You’re in an ice bath. You’re in an ice bath is what I am currently telling myself because apparently the sun got lost and is attempting to land on my city. So, I’m not actually in an ice bath, but I am –thankfully, nursing a frozen latte while I get ready to chill with the Friday Fix (I highly recommend you do the same). This week, the Friday Fix talks about what’s cool in content marketing like bringing diaries back, how to succeed like a rock star on Instagram, and how your data can make you one heck of a storyteller. So, join me in knocking back a cold brewed coffee and chilling as only Friday Fix will allow.
As one who used to journal extensively, I can vouch for Sofia Hoflin’s sung praises of diary keeping in this journal. At first, journaling was a great way to rate my crushes. Later, it became a vehicle for self-analysis, exploration, and growth. Eventually, those journals became a resource for my thesis project (and, when a chasm opens up in the universe allowing more time to work on it, a book). Using a journal or diary in content marketing is pretty similar; though, it’s less about crushes (Dear Diary, Truffle Pig’s hiring department still hasn’t written back. Why don’t they like me?). In a professional diary, you record ideas in your own voice, sketch out ideas without worrying about anyone seeing them, capture ideas and images, and tell it like it is. …Okay, you can still talk about your content crushes.
I don’t oft use the expression ‘cutting through the crap,’ but in this article journalist, writer, editor, and content strategist Stephan Trano does just that explaining why you would be doing yourself a disservice to hire anyone but a journalist to write your content stories. Journalists are unique as truth seekers and truth tellers (which is probably why so many of them become awesome novelists later in their careers); unfortunately, not all writers have these chops, and while I’m not saying non-journalists can’t also be critical and analytical, I am agreeing with what Stephen says in that you don’t want some run-of the mill word-pusher who’s going to say the same thing everyone else says in the same way because it’s what works. Check out Stephen’s article if you’re ready to shake up your stories. Rattle some cages, people.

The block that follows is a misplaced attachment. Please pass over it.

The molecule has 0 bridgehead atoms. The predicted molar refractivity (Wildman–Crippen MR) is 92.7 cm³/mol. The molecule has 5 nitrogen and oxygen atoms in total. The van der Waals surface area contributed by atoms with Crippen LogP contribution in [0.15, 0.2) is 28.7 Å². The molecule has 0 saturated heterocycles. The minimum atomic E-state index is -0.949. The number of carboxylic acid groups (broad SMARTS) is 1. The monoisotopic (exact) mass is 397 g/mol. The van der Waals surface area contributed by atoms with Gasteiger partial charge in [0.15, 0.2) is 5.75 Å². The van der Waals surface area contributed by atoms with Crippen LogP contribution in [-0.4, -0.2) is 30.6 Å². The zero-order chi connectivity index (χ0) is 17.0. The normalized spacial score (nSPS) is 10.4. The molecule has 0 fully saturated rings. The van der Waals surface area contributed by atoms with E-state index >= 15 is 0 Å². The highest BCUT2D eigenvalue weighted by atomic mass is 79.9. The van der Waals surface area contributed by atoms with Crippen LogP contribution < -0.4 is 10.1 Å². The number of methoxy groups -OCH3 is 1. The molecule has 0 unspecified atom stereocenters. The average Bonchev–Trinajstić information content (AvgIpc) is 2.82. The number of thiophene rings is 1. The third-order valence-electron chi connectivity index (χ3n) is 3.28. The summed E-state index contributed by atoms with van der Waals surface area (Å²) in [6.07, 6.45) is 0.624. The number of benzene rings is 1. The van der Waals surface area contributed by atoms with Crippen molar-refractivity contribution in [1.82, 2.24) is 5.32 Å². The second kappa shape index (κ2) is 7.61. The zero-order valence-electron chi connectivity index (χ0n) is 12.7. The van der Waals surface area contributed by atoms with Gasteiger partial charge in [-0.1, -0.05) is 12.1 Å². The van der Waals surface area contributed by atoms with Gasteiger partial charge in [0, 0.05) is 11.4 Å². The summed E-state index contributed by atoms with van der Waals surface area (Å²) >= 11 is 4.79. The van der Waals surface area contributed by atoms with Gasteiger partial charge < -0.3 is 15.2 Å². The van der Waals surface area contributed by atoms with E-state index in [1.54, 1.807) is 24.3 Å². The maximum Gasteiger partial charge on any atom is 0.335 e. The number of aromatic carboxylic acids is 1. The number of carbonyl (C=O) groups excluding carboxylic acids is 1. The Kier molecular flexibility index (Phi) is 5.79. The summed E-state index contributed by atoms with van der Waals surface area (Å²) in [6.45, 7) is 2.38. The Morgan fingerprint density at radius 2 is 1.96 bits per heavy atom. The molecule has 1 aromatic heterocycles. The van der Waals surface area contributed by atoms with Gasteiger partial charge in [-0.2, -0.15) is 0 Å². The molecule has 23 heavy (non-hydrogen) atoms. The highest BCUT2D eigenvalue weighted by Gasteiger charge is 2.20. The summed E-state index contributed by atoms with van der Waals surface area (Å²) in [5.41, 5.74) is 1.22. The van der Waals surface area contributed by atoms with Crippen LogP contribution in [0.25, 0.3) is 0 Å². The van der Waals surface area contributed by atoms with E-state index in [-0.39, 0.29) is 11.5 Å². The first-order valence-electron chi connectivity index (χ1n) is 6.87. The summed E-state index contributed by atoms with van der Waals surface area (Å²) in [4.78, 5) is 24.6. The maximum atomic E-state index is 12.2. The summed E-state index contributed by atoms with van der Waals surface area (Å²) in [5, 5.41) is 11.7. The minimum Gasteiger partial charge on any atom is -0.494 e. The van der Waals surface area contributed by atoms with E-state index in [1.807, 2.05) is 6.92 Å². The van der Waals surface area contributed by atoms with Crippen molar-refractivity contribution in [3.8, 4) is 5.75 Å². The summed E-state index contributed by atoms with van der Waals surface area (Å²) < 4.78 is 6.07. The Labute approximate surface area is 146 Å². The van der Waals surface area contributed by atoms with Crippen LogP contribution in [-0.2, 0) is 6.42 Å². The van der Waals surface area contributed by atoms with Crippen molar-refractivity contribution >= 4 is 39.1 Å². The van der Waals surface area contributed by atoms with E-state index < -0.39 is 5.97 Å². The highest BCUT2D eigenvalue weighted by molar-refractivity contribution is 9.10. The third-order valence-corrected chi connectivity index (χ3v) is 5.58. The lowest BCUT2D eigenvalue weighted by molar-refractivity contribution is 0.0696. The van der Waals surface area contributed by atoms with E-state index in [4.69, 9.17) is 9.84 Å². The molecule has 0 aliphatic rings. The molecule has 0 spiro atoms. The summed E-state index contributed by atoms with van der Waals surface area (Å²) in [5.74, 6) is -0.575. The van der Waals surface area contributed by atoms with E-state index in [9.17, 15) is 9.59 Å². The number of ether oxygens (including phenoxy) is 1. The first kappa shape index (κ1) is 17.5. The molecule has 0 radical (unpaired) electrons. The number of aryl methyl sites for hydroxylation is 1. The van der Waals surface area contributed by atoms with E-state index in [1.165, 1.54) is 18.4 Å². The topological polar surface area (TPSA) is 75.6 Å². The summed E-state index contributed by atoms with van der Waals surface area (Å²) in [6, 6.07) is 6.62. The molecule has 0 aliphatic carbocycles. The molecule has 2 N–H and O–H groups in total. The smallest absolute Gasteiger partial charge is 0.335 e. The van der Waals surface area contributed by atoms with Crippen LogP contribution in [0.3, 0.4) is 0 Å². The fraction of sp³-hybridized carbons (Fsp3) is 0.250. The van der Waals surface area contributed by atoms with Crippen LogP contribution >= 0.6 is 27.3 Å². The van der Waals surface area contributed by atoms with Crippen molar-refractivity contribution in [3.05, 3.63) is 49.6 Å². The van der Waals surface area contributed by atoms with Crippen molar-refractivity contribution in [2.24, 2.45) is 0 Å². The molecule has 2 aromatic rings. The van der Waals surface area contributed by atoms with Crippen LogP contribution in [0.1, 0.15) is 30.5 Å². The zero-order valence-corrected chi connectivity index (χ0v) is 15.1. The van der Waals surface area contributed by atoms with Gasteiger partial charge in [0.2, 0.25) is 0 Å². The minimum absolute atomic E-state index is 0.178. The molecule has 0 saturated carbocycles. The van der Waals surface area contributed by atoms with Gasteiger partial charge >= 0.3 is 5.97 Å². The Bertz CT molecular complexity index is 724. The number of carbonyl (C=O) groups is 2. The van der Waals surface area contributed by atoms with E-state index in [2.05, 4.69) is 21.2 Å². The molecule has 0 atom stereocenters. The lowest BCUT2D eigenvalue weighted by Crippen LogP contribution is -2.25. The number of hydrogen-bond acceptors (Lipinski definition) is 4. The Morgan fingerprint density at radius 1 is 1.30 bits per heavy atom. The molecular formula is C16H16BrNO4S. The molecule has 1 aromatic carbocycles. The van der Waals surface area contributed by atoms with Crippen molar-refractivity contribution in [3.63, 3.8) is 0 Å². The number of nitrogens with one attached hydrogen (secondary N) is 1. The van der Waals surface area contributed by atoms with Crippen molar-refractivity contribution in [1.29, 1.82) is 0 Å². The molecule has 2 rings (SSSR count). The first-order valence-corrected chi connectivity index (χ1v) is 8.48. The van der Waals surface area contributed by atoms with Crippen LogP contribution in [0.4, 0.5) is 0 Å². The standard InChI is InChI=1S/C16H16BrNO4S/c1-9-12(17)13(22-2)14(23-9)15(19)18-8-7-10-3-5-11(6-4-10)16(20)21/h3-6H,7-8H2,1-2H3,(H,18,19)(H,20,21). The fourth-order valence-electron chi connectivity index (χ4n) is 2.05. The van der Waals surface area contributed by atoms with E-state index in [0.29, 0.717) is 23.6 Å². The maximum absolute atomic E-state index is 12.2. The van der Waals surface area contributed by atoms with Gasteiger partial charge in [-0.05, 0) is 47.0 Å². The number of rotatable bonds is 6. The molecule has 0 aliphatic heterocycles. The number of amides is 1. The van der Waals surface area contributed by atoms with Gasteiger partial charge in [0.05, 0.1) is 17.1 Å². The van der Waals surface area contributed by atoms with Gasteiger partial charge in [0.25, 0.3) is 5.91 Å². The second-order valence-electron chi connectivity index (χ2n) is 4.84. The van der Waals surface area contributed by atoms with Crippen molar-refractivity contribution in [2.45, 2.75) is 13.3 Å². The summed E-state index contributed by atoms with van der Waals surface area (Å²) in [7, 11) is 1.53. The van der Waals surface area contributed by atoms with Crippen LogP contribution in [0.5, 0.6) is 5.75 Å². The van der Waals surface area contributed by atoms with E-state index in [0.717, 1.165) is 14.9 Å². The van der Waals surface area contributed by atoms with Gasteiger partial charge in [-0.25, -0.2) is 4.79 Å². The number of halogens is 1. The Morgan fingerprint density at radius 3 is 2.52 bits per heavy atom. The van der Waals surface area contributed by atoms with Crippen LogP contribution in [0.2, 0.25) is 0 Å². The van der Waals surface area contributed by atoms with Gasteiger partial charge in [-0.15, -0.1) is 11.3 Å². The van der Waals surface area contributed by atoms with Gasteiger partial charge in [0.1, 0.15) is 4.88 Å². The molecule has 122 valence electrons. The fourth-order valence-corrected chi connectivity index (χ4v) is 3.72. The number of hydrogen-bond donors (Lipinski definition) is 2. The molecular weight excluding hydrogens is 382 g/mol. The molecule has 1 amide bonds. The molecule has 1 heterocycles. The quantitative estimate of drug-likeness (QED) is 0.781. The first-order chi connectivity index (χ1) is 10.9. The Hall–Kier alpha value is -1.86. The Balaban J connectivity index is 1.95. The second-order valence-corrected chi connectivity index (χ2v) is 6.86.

In this article, National Geographic creative photographer Kike Calvo advises that when it comes to succeeding on Instagram you should, “Be yourself -- everyone else is taken.” Honestly, that’s good advice, especially for Instagram, which is unique as the only visual social media site out there. In case you’re not on Instagram, it’s more than just adorable pictures of my baby. With over 300 billion users, Kike shares that 53% of Internet users are on Instagram with 49% using the site on a daily basis. What we’re saying is that’s a huge volume, but –like the rest of your content marketing strategy, you have to use Instagram’s awesome powers properly. Thankfully, Kike’s article is a veritable roadmap to Instagram success.
Understanding why you do something is sometimes as important as how you do it or what you do at all. As per Anna Francis’ article, given that the goal of many marketers is to change their audience’s behavior (via loyalty or conversion, for example), it makes sense that understanding both their and your motives would be very beneficial. See how reciprocity, fear of missing out, social proof, the paradox of choice can help you. Definitely take the time to analyze this article.
I know it seems like Jeff Quipp’s going back to basics with this one, but the thing is, these ideas can’t be reiterated enough. Content marketing is being employed more than ever, but what good is it if you’re missing something essential? What good is it if you’re not being relevant or you’re not measuring your data? I’m going to speculate a whole lot of not good, and when you factor in your content marketing budget, it pays to go back to basics and make sure you’re not making what Jeff wisely cites as a common mistake.